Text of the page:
Spain’s potential 30% filming incentive and Netflix’s decision to set up a European hub in the country have helped draw a steady flow of international film and TV producers and boosted the growth of a screen sector that already includes a flourishing Barcelona-based commercials industry.
¨Spain has often been called the California of Europe due to its incredible climate, connectivity, and multicultural audiovisual professionals who have solid training and experience to take on even the most complex of international productions,” enthuses Susan E. Walker, international producer at local outfit Aproductions.
Netflix has taken over and upgraded the existing Secuoya Studios in the suburb of Tres Cantos, just north of Madrid. The site includes three 1,200 square feet soundstages, with an option to expand, and is managed by media company Grupo Secuoya, which will also service all Netflix productions that shoot at the facility.
The streaming giant is already heavily invested in the country with more than 20 separate Spanish-language productions having filmed there already, including Money Heist (La Casa De Papel), which is one of the streamer’s most popular non-English-language TV series. It is also backing Madrid-based Bambu Producciones’ High Seas, an ocean-set drama series that used ship sets spanning a total of nearly 30,000 square feet at Tres Cantos.
Netflix’s presence is undoubtedly boosting Spain’s production profile around the world and could also stimulate the development of local crew pools.
One of the country’s biggest selling points is its varied locations. Heritage and modernity sit side by side and the big cities of Madrid, Barcelona, Seville and Valencia offer a range of architectural styles, as do the Islamic-influenced cities of Cordoba and Granada. The country’s natural landscapes include mountain ranges and forests, as well as deserts, beaches and clifftops.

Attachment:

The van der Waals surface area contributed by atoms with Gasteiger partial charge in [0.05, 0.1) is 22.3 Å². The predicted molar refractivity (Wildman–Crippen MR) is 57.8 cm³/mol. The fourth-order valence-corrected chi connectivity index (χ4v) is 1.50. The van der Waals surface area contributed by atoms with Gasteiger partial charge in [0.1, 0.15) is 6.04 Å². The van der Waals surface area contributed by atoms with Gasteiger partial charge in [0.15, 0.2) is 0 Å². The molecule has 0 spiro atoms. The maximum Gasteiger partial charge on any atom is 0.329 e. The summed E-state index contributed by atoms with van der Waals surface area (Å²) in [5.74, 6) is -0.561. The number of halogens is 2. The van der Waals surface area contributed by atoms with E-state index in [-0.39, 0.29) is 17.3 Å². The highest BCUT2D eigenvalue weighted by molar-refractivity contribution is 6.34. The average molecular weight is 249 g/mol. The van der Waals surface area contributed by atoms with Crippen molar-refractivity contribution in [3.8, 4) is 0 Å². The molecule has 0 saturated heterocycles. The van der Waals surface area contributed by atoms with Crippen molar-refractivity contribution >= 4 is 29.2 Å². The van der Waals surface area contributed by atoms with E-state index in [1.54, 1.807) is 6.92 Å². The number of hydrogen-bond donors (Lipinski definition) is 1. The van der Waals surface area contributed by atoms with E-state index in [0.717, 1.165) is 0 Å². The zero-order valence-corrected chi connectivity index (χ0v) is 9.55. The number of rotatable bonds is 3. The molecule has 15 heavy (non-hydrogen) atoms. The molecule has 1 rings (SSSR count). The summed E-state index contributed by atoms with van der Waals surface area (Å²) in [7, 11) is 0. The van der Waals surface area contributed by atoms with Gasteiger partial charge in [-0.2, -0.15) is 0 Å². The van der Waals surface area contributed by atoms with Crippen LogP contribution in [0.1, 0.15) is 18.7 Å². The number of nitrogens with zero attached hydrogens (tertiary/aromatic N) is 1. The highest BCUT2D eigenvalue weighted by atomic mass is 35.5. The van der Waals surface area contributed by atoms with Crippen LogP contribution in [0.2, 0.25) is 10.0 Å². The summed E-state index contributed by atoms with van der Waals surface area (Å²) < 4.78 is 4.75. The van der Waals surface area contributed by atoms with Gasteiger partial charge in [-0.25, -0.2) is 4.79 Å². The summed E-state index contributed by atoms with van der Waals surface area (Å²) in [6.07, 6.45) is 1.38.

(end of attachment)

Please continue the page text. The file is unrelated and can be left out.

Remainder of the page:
“It has been the number one tourist destination for years now due to its hospitality and breathtaking scenery including over 8000km of coastline in three different seas, that go from the tip of the Basque coast all the way down and around to Cadiz,” enthuses Walker at Aproductions. “Just three hours south from London and Paris by plane is a Spanish tropical paradise with 26C year round weather and incredible rainforest and mars-like desert locations.”
Amazon Studios’ series Hanna shot in various locations around the country. “We did a first scout based on the script, where most of the sequences were supposed to happen between Morocco and any place in the south of Spain,” says Ana Ibañez, a location manager on the series. “We were trying to find locations similar to Morocco to try to avoid travelling to another country. After the director’s scout, we were able to recreate many scenes in Almeria.”
The series filmed in the Bardenas desert in the north east of the country and in Almeria on the south-east coast.
HBO also has a strong association with Spain since filming parts of Game Of Thrones in the country. The broadcaster’s European arm has since shot an eight-part TV series adaptation of Fernando Aramburu’s novel Patria, directed by Argentina’s Pablo Trapero, in the Basque region in the north of the country.
Netflix shot parts of the first series of its hugely popular fantasy drama series The Witcher, starring Henry Cavill, on the Canary Islands in the south of Spain, and filmed parts of series three of The Crown in southern Spain.
"During The Crown season 3, we needed to creatively tell stories that were set in many varied locations. and our challenge was to find all of these different landscapes in one country. With Palma Pictures by our side, we found them all across Southern Spain.
Seville was great for us, amongst others it delivered the Beverley Hills Hotel (Hotel Alfonso XIII - who were fabulous with us – it’s always a challenge working in a hotel that is open to guests) and also Athens during the imposition of military rule in Greece during the late 1960’s. We had very good cooperation from the authorities including permission from the military to film in the Tablada Naval Base, which we used as a 1960’s LA film studio. Filming in the city was a very good experience, it felt smooth, without overly oppressive restrictions and a can do attitude. Of course being an Englishman, the weather helped."